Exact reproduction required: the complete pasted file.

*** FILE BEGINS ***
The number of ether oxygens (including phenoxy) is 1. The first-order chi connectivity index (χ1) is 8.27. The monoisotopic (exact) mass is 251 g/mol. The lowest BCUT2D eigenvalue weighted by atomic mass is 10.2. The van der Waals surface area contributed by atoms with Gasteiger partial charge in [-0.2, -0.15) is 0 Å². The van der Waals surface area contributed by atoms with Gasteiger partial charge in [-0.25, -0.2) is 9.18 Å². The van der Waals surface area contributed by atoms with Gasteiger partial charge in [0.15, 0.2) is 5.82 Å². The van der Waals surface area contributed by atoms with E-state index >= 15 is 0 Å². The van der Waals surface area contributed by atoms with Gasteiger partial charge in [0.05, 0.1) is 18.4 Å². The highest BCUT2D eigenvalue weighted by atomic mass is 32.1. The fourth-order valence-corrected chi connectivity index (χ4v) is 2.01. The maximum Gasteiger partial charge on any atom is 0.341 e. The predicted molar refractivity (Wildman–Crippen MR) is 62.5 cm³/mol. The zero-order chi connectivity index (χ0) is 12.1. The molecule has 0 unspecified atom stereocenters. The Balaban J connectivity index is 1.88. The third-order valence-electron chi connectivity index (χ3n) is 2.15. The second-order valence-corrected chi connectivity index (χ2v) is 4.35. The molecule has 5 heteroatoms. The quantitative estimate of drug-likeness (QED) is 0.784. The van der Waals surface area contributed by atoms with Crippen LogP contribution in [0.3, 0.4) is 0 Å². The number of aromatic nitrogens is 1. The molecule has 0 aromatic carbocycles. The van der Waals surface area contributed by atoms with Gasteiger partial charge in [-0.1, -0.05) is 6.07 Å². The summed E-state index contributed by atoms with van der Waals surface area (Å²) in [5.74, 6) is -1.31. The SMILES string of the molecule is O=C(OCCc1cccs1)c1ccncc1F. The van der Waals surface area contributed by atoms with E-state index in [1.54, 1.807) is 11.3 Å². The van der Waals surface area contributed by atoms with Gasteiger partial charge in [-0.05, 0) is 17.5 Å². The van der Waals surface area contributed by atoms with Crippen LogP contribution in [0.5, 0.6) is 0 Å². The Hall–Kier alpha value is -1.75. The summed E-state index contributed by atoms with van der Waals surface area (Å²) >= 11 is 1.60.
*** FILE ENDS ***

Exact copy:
The number of ether oxygens (including phenoxy) is 1. The first-order chi connectivity index (χ1) is 8.27. The monoisotopic (exact) mass is 251 g/mol. The lowest BCUT2D eigenvalue weighted by atomic mass is 10.2. The van der Waals surface area contributed by atoms with Gasteiger partial charge in [-0.2, -0.15) is 0 Å². The van der Waals surface area contributed by atoms with Gasteiger partial charge in [-0.25, -0.2) is 9.18 Å². The van der Waals surface area contributed by atoms with Gasteiger partial charge in [0.15, 0.2) is 5.82 Å². The van der Waals surface area contributed by atoms with E-state index >= 15 is 0 Å². The van der Waals surface area contributed by atoms with Gasteiger partial charge in [0.05, 0.1) is 18.4 Å². The highest BCUT2D eigenvalue weighted by atomic mass is 32.1. The fourth-order valence-corrected chi connectivity index (χ4v) is 2.01. The maximum Gasteiger partial charge on any atom is 0.341 e. The predicted molar refractivity (Wildman–Crippen MR) is 62.5 cm³/mol. The zero-order chi connectivity index (χ0) is 12.1. The molecule has 0 unspecified atom stereocenters. The Balaban J connectivity index is 1.88. The third-order valence-electron chi connectivity index (χ3n) is 2.15. The second-order valence-corrected chi connectivity index (χ2v) is 4.35. The molecule has 5 heteroatoms. The quantitative estimate of drug-likeness (QED) is 0.784. The van der Waals surface area contributed by atoms with Crippen LogP contribution in [0.3, 0.4) is 0 Å². The number of aromatic nitrogens is 1. The molecule has 0 aromatic carbocycles. The van der Waals surface area contributed by atoms with Gasteiger partial charge in [-0.1, -0.05) is 6.07 Å². The summed E-state index contributed by atoms with van der Waals surface area (Å²) in [5.74, 6) is -1.31. The SMILES string of the molecule is O=C(OCCc1cccs1)c1ccncc1F. The van der Waals surface area contributed by atoms with E-state index in [1.54, 1.807) is 11.3 Å². The van der Waals surface area contributed by atoms with Gasteiger partial charge in [-0.05, 0) is 17.5 Å². The van der Waals surface area contributed by atoms with Crippen LogP contribution in [0.5, 0.6) is 0 Å². The Hall–Kier alpha value is -1.75. The summed E-state index contributed by atoms with van der Waals surface area (Å²) >= 11 is 1.60.